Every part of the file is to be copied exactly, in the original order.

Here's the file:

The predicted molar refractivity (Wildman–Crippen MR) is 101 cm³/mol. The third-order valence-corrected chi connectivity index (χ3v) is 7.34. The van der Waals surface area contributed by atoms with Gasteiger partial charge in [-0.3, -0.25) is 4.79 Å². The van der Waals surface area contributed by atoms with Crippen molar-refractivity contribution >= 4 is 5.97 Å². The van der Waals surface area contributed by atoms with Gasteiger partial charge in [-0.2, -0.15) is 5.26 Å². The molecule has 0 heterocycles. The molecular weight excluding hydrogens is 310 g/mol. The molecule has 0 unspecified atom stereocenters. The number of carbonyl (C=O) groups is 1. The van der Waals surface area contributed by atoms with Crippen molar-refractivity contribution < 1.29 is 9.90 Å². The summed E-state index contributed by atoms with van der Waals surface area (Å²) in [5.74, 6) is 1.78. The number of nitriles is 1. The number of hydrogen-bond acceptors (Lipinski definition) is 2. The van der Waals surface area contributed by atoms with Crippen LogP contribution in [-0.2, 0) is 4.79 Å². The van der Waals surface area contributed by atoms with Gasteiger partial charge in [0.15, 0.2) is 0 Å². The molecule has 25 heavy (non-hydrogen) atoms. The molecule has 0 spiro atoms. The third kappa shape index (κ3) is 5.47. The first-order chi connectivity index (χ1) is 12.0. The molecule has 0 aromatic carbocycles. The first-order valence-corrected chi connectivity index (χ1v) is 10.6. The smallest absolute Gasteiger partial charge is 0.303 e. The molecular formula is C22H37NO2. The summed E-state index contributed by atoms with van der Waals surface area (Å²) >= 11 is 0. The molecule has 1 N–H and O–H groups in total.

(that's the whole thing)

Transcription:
The predicted molar refractivity (Wildman–Crippen MR) is 101 cm³/mol. The third-order valence-corrected chi connectivity index (χ3v) is 7.34. The van der Waals surface area contributed by atoms with Gasteiger partial charge in [-0.3, -0.25) is 4.79 Å². The van der Waals surface area contributed by atoms with Crippen molar-refractivity contribution >= 4 is 5.97 Å². The van der Waals surface area contributed by atoms with Gasteiger partial charge in [-0.2, -0.15) is 5.26 Å². The molecule has 0 heterocycles. The molecular weight excluding hydrogens is 310 g/mol. The molecule has 0 unspecified atom stereocenters. The number of carbonyl (C=O) groups is 1. The van der Waals surface area contributed by atoms with Crippen molar-refractivity contribution < 1.29 is 9.90 Å². The summed E-state index contributed by atoms with van der Waals surface area (Å²) in [5.74, 6) is 1.78. The number of nitriles is 1. The number of hydrogen-bond acceptors (Lipinski definition) is 2. The van der Waals surface area contributed by atoms with Crippen LogP contribution in [-0.2, 0) is 4.79 Å². The van der Waals surface area contributed by atoms with Gasteiger partial charge in [0.15, 0.2) is 0 Å². The molecule has 25 heavy (non-hydrogen) atoms. The molecule has 0 spiro atoms. The third kappa shape index (κ3) is 5.47. The first-order chi connectivity index (χ1) is 12.0. The molecule has 0 aromatic carbocycles. The first-order valence-corrected chi connectivity index (χ1v) is 10.6. The smallest absolute Gasteiger partial charge is 0.303 e. The molecular formula is C22H37NO2. The summed E-state index contributed by atoms with van der Waals surface area (Å²) >= 11 is 0. The molecule has 1 N–H and O–H groups in total.